One of the reasons for such an outlook is because people have divided the Data Science field into camps based on the choice of the programming language they use. There is an R camp and a Python camp and history is a testimony to the fact that camps cannot live in harmony. Members of both the camps fervently believe that their choice of language is superior to the other. So, in a way, divergence doesn’t lie with the tools but with the people using those tools.
There are people in the Data Science community who are using both Python and R, but their percentage is small. On the other hand, there are a lot of people who are committed to only one programming language but wished they had access to some of the capabilities of their adversary. For instance, R users sometimes yearn for the object-oriented capacities that are native to Python and similarly, some Python users long for the wide range of the statistical distributions that are available within R.
The figure above shows the results of the survey conducted by Red Monk in the third quarter of 2018. These results are based on the popularity of the languages on Stack Overflow as well as on Github and clearly show that both R and Python are rated quite high. Therefore, there is no inherent reason as to why we cannot work with both of them on the same project. Our ultimate goal should be to do better analytics and derive better insights and choice of a programming language should not be a hindrance in achieving that.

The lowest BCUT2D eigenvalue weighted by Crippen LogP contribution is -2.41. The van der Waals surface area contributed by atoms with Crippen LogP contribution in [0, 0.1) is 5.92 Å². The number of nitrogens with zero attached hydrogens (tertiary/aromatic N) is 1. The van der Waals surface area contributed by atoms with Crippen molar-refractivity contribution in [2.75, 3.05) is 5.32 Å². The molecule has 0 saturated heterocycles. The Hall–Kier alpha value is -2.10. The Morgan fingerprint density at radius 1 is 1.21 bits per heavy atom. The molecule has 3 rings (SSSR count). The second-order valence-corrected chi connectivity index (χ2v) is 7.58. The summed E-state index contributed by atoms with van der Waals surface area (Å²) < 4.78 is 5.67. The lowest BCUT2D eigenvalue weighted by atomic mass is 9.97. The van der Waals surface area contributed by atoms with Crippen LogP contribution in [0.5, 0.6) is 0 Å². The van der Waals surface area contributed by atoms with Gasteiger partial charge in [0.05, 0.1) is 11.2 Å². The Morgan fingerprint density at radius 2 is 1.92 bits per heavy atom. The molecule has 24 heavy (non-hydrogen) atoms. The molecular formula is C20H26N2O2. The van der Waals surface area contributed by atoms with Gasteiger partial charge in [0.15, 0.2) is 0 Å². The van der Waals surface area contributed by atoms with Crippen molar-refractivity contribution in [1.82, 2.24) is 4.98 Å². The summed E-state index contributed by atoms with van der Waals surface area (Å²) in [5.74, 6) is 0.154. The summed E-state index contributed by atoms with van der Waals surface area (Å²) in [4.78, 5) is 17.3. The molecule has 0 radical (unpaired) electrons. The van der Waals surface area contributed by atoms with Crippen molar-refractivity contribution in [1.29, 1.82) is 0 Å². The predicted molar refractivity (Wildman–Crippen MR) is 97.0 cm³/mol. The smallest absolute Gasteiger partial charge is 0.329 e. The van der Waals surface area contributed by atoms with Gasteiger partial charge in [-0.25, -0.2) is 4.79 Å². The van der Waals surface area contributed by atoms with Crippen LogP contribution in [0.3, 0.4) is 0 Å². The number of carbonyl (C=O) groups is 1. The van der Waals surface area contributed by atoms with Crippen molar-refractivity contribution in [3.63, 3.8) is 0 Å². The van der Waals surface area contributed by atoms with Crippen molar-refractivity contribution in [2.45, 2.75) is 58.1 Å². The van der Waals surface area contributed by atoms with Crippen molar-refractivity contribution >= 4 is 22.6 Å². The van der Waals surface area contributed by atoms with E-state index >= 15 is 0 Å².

Let’s have a look at the various aspects of these languages and what’s good and not so good about them.
Since its release in 1991, Python has been extremely popular and is widely used in data processing. Some of the reasons for its wide popularity are:
However, Python doesn’t have specialized packages for statistical computing, unlike R.
R’s first release came in 1995 and since then it has gone on to become one of the most used tools for data science in the industry.
Performance wise R is not the fastest language and can be a memory glutton sometimes when dealing with large datasets.
Could we utilize the statistical prowess of R along with the programming capabilities of Python? Well, when we can easily embed SQL code within either R or Python script, why not blend R and Python together?
There are basically two approaches by which we can use both Python and R side by side in a single project.
PypeR provides a simple way to access R from Python through pipes. PypeR is also included in Python’s Package Index which provides a more convenient way for installation. PypeR is especially useful when there is no need for frequent interactive data transfers between Python and R. By running R through pipe, the Python program gains flexibility in sub-process controls, memory control, and portability across popular operating system platforms, including Windows, GNU Linux and Mac OS